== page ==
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Rome ~ the Eternal City

Spending a Day in Rome ~ St. Peter’s Square, the Sistine Chapel, and the Colosseum


Arriving in Civitavecchia, the port city for Rome brings back memories of our first trip here ten years ago. After a ninety minute drive we reach Rome and are dropped right in St. Peter’s Square. We have already been alerted that Pope Francis, or Papa Francis, is having an audience in St. Peter’s Square. The front of the Cathedral has a canopy set up for the pope and hundreds of people are seated and thousands more are standing to hear what is called “an audience”. Two jumbo screens broadcast the pope’s message and we see and hear him on it. Although we’re not Catholic, we are still thrilled by the opportunity to hear such a humble and beloved man. Of course, he is speaking in Italian so we can’t understand him, but that’s O. K.  Unfortunately for us tourists, it means the city is packed today.  I didn’t take the picture below, but it shows exactly how crowded St. Peter’s was.



On our visit here nine years ago, we saw all the highlights except two:  the colosseum, which was closed for renovations, and the Sistine Chapel, which we  just didn’t have time for. Our goal today is to visit those. Our guide has bought us tickets so we don’t have to stand in line for the Sistine Chapel, which is a good thing because the line stretches for blocks. The Sistine Chapel is actually part of the Vatican Museum and we walk through many rooms of paintings, statues, and tapestries. The art painted on the walls and ceilings is magnificent and a bit overwhelming, as you constantly have to look up. The crowds make for slow going, but eventually we enter the Chapel. If you’ve been here, you know that the sheer size and magnitude of it is incredible.  Michelangelo’ s Creation on the ceiling is surrounded by other frescos.  The fact that he climbed scaffolding many stories high and laid on his back to paint this depiction of God and Adam Is incredible. The colors are still so vivid. On one entire wall is the Last  Judgment which is three or four stories tall. The perspective, colors, richness, and proportion is a testament to the artist’s genius.  You want to lay down on the floor to look up, but can’t because there are just so many people. This is the room where the cardinals meet in conclave to elect a new pope. It really doesn’t look anything like it does in movies.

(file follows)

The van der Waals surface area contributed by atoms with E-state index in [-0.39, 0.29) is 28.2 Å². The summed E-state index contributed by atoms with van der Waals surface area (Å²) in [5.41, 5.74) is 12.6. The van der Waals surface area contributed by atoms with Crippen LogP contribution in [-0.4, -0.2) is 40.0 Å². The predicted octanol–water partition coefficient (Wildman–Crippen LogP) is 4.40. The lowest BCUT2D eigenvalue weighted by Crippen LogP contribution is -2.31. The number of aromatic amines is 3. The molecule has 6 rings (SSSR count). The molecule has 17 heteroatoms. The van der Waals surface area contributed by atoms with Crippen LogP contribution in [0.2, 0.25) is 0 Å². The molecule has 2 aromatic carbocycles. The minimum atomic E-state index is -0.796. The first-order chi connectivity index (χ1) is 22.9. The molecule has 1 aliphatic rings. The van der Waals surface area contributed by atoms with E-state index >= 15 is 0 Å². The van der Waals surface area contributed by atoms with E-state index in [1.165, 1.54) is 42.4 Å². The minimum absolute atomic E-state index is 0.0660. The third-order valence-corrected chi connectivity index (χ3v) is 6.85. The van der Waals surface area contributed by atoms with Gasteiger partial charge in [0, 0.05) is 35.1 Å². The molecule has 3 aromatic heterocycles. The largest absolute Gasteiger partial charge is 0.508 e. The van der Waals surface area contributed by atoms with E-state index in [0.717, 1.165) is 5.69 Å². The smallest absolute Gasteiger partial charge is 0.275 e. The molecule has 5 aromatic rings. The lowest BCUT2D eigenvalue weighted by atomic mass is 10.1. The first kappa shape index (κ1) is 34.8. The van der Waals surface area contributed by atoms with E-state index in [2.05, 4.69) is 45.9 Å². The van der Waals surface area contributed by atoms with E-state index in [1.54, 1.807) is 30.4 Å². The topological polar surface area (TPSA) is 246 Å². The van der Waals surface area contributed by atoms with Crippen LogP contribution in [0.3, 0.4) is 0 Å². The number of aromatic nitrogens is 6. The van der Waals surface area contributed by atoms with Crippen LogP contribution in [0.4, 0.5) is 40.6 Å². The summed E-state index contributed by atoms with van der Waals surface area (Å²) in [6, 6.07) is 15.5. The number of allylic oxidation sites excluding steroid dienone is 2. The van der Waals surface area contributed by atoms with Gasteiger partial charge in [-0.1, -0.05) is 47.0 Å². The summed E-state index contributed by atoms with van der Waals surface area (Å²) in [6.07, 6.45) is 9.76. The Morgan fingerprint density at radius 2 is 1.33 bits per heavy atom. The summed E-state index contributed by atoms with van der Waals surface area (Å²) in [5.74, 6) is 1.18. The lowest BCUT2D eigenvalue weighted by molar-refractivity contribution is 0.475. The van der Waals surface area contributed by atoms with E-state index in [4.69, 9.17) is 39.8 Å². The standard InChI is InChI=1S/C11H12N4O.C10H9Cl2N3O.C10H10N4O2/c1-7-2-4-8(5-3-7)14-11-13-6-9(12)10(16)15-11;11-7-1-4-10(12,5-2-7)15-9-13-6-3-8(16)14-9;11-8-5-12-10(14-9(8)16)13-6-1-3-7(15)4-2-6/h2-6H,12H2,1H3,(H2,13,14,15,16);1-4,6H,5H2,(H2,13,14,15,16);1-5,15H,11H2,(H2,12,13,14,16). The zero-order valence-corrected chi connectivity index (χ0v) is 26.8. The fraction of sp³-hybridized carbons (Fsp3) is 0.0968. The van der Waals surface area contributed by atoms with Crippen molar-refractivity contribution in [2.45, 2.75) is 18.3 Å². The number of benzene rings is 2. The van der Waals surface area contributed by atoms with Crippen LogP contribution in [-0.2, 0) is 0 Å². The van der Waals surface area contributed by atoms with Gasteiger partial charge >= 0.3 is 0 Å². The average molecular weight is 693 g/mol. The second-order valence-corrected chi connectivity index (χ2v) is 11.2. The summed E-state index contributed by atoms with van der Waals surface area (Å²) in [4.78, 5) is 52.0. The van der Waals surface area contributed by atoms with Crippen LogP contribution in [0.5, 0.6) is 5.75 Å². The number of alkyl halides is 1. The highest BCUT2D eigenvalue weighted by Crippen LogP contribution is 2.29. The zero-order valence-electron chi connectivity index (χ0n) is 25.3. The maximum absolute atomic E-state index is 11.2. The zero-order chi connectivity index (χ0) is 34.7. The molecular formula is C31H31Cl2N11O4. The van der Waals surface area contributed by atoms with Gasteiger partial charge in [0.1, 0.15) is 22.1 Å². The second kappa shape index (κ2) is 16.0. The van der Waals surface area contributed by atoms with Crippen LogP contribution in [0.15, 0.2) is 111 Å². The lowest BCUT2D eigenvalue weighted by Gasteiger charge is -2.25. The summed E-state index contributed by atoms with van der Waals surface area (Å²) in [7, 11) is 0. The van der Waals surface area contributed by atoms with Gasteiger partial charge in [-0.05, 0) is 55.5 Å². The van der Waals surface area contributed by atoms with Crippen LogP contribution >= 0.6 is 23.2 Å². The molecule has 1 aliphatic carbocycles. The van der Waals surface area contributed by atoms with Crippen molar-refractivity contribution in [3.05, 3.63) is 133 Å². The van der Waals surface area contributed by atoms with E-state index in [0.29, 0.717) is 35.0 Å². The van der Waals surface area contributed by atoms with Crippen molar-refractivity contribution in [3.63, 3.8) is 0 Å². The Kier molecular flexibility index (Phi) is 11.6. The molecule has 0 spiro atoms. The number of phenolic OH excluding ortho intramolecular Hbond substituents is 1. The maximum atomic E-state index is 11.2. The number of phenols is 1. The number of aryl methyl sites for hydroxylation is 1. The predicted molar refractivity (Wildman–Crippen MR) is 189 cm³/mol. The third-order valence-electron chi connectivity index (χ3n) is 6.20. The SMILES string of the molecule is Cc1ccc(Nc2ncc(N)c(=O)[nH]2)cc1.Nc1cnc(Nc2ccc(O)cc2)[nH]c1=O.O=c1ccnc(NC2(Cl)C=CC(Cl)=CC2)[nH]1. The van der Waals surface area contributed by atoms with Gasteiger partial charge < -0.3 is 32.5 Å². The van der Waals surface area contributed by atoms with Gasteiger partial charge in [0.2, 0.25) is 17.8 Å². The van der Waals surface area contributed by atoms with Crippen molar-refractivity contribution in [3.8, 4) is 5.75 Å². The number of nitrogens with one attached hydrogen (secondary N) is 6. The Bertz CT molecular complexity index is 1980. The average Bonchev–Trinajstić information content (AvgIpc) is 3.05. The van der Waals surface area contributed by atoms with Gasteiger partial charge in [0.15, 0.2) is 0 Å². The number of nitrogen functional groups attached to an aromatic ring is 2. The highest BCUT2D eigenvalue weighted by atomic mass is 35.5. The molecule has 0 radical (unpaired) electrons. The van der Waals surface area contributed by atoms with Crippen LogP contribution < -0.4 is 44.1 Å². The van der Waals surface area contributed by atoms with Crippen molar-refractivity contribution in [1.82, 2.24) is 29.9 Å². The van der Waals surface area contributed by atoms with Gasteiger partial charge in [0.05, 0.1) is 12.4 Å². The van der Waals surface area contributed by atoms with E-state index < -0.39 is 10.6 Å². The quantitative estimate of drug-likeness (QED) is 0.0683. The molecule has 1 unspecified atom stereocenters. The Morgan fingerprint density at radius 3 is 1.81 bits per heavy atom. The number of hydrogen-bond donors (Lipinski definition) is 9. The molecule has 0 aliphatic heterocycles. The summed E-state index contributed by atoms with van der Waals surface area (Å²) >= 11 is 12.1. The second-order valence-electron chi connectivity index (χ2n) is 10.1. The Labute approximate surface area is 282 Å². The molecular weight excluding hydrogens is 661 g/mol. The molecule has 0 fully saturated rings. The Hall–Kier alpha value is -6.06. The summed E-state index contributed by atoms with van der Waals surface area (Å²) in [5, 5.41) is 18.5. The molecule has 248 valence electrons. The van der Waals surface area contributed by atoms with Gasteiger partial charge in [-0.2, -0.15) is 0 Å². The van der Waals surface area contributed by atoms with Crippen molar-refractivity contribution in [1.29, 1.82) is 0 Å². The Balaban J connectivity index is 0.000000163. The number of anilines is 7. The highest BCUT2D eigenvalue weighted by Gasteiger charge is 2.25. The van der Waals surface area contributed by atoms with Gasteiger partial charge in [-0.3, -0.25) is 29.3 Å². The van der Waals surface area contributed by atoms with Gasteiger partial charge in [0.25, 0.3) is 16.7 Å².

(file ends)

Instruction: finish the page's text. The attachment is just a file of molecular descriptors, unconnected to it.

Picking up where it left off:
We finally make our way through more rooms of  church relics and antiquities to out to St. Peter’s Square. The Pope has finished his audience, but the crowds are still in the thousands. We walk for a few blocks until we find a taxi and head over to the Colosseum.  We arrive in front of the Forum to buy our tickets and, yea, there’s not a line.  We buy our tickets to the Colosseum and walk along side the Forum, which is below street level.  Once the center of Roman life, the Forum housed the Senate and government offices.  As we approach the Colosseum, it looks so much more impressive without all the scaffolding than it did ten years ago. A short wait in line and we’re inside.




Below us is the exposed area where animals and gladiators waited to fight for their lives. We climb to the second level for a view that is staggering in its vastness.  Thousands could watch the spectacle below.


After circling around once and touching the ancient stones, we head out and down the street to a sidewalk cafe.  We enjoy a pizza with crispy crust, tomatoes and mushrooms with a glass of wine within sight of the Colosseum.

Catching a taxi, we head back to the Vatican, where the Pope has finished his audience and we’re now able to get a better view of St. Peter’s Square. It is so huge and there is still a long line to get into the church. Thank goodness we did that on our last trip.  Unfortunately, Sweet Shark realizes that he left his cell phone at the cafe.  No way to get back to retrieve it.

Arrivederci Roma!

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